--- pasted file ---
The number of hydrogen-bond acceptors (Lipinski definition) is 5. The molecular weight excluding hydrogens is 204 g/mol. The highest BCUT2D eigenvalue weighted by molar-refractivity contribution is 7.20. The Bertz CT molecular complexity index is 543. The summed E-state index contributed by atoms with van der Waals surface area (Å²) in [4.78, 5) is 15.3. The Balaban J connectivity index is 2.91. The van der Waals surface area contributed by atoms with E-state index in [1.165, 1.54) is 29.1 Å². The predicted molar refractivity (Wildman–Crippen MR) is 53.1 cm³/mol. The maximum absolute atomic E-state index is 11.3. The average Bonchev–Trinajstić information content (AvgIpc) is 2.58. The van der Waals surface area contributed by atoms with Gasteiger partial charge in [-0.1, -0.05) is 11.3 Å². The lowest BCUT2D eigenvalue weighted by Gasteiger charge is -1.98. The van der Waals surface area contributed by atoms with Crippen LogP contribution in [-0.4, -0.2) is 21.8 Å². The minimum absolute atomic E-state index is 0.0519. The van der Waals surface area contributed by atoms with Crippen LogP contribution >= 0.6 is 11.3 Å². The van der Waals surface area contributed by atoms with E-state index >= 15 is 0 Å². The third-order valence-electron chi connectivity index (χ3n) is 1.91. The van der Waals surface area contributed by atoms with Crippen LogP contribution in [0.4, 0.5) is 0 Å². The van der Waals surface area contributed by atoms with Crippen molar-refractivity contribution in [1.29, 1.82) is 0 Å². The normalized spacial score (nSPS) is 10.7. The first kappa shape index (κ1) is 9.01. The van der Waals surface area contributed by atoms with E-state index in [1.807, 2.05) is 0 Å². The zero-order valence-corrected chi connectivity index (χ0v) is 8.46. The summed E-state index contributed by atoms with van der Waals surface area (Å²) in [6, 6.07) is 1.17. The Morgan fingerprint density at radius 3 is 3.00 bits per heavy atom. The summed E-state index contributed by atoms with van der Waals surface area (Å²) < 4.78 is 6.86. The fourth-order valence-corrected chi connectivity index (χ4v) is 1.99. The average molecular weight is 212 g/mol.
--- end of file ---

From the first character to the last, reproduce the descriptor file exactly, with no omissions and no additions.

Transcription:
The number of hydrogen-bond acceptors (Lipinski definition) is 5. The molecular weight excluding hydrogens is 204 g/mol. The highest BCUT2D eigenvalue weighted by molar-refractivity contribution is 7.20. The Bertz CT molecular complexity index is 543. The summed E-state index contributed by atoms with van der Waals surface area (Å²) in [4.78, 5) is 15.3. The Balaban J connectivity index is 2.91. The van der Waals surface area contributed by atoms with E-state index in [1.165, 1.54) is 29.1 Å². The predicted molar refractivity (Wildman–Crippen MR) is 53.1 cm³/mol. The maximum absolute atomic E-state index is 11.3. The average Bonchev–Trinajstić information content (AvgIpc) is 2.58. The van der Waals surface area contributed by atoms with Gasteiger partial charge in [-0.1, -0.05) is 11.3 Å². The lowest BCUT2D eigenvalue weighted by Gasteiger charge is -1.98. The van der Waals surface area contributed by atoms with Crippen LogP contribution in [-0.4, -0.2) is 21.8 Å². The minimum absolute atomic E-state index is 0.0519. The van der Waals surface area contributed by atoms with Crippen LogP contribution >= 0.6 is 11.3 Å². The van der Waals surface area contributed by atoms with E-state index >= 15 is 0 Å². The third-order valence-electron chi connectivity index (χ3n) is 1.91. The van der Waals surface area contributed by atoms with Crippen LogP contribution in [0.4, 0.5) is 0 Å². The van der Waals surface area contributed by atoms with Crippen molar-refractivity contribution in [1.29, 1.82) is 0 Å². The normalized spacial score (nSPS) is 10.7. The first kappa shape index (κ1) is 9.01. The van der Waals surface area contributed by atoms with E-state index in [1.807, 2.05) is 0 Å². The zero-order valence-corrected chi connectivity index (χ0v) is 8.46. The summed E-state index contributed by atoms with van der Waals surface area (Å²) in [6, 6.07) is 1.17. The Morgan fingerprint density at radius 3 is 3.00 bits per heavy atom. The summed E-state index contributed by atoms with van der Waals surface area (Å²) < 4.78 is 6.86. The fourth-order valence-corrected chi connectivity index (χ4v) is 1.99. The average molecular weight is 212 g/mol.